Hortense Howland (1835-1920), née Louise-Marie Delaroche-Laperrière, was the wife of a rich American, William Edgar Howland. She lived apart from her husband and moved in artistic circles in Paris. She kept up a long correspondence with Eugène Fromentin, a writer and painter who was hopelessly in love with her, saw Degas, the Halévys, Maupassant and Proust.
Like many of her contemporaries in the 1880s, Hortense Howland dabbled in photography. Her influence was certainly behind Degas' taste for arranging theatrical scenes to be photographed. Even before he began to take photographs himself, Degas organised tableaux vivants, using his friends as actors. A local photographer, Walter Barnes, printed them.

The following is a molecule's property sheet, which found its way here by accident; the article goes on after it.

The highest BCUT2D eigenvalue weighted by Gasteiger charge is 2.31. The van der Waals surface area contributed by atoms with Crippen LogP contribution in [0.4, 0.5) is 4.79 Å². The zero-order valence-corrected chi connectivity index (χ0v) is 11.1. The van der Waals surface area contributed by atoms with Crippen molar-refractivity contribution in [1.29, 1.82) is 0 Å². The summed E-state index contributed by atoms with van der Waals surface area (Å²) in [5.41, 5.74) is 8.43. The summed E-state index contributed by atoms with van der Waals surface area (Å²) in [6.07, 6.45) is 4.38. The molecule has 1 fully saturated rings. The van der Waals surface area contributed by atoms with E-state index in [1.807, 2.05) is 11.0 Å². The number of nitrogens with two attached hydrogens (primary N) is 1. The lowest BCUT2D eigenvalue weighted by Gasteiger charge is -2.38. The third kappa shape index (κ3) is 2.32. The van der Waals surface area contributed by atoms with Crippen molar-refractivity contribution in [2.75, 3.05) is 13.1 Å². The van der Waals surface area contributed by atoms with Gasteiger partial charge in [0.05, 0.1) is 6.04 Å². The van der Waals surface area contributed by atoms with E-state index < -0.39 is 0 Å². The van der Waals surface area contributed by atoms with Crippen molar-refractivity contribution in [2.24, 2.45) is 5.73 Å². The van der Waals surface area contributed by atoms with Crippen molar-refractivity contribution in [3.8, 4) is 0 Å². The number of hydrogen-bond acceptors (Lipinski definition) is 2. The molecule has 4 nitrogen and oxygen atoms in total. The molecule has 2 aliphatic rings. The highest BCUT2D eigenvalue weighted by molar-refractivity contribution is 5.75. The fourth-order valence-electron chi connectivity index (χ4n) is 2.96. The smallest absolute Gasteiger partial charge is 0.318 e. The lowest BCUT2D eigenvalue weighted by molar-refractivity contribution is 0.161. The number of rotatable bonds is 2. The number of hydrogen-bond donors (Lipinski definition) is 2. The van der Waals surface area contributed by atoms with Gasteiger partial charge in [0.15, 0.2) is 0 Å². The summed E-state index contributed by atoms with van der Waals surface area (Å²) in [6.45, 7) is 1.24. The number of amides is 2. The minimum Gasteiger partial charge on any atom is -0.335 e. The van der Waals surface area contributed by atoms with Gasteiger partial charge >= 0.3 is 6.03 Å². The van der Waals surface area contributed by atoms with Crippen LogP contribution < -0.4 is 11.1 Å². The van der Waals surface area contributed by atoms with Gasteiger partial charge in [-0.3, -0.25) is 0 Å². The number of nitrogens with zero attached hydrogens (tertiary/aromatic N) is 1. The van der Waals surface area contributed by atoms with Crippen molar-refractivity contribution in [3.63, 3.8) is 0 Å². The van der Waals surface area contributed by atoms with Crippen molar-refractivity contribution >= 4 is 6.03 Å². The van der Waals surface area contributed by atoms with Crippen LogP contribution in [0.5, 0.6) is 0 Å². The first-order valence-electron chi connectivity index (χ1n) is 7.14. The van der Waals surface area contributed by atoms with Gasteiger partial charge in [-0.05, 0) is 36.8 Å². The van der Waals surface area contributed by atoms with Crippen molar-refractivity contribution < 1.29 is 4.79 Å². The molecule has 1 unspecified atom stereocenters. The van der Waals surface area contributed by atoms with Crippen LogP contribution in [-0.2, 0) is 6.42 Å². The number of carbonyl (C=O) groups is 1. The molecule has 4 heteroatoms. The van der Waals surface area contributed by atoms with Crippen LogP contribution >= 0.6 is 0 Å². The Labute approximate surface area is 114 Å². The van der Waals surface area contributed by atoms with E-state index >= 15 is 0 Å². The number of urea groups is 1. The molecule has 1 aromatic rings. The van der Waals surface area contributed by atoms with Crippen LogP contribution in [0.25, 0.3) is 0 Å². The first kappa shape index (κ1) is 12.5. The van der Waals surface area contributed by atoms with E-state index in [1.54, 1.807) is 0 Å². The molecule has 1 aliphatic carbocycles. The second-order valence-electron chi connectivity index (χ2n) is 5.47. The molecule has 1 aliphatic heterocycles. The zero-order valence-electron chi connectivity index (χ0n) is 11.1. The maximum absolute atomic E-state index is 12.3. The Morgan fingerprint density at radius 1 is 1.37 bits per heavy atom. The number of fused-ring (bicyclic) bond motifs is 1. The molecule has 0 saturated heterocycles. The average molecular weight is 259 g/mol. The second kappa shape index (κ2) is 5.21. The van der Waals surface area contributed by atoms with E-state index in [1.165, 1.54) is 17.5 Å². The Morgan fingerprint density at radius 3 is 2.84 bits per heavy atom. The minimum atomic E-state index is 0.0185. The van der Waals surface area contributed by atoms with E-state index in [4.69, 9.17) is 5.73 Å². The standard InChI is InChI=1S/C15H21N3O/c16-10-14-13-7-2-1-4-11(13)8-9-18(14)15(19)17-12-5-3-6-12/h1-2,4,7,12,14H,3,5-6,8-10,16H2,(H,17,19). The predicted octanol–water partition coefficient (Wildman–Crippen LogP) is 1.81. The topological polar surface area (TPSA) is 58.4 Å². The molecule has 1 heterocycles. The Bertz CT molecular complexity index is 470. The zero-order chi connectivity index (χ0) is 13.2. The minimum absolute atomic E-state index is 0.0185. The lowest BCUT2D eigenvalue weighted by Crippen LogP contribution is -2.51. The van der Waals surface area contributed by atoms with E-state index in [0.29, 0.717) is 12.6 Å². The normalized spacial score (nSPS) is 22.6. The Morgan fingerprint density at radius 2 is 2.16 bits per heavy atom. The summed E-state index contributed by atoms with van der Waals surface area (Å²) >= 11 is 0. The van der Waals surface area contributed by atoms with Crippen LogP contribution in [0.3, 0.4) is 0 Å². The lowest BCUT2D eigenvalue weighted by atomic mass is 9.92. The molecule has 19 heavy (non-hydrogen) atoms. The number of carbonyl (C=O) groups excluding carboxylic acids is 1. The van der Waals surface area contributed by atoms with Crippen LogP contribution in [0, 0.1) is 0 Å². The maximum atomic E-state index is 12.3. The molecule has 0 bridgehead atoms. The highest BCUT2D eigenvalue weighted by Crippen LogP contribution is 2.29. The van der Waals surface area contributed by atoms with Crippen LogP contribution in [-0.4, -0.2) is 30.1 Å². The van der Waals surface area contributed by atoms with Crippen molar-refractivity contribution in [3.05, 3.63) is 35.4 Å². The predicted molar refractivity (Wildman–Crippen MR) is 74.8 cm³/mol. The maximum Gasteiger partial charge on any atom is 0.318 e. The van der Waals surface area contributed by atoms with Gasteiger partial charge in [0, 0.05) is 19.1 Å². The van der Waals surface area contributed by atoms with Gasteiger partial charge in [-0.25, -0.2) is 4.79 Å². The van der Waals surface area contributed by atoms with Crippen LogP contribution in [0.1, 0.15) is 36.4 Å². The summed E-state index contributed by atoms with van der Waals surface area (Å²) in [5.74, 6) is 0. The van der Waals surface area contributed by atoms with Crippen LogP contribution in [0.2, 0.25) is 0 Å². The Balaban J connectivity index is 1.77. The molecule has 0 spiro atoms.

Later, throughout the year 1895, Degas developed a real passion for taking photographs. He made many portraits of his family and friends, in groups or as single figures, and talked compulsively about them.
Whereas in his art he usually worked with light and shade effects, this photograph is fully lit. The graphic effect comes from the model's dark silhouette outlined against the pale background of a rug hung on the wall, creating an image that is relatively atypical in Degas's photographic work.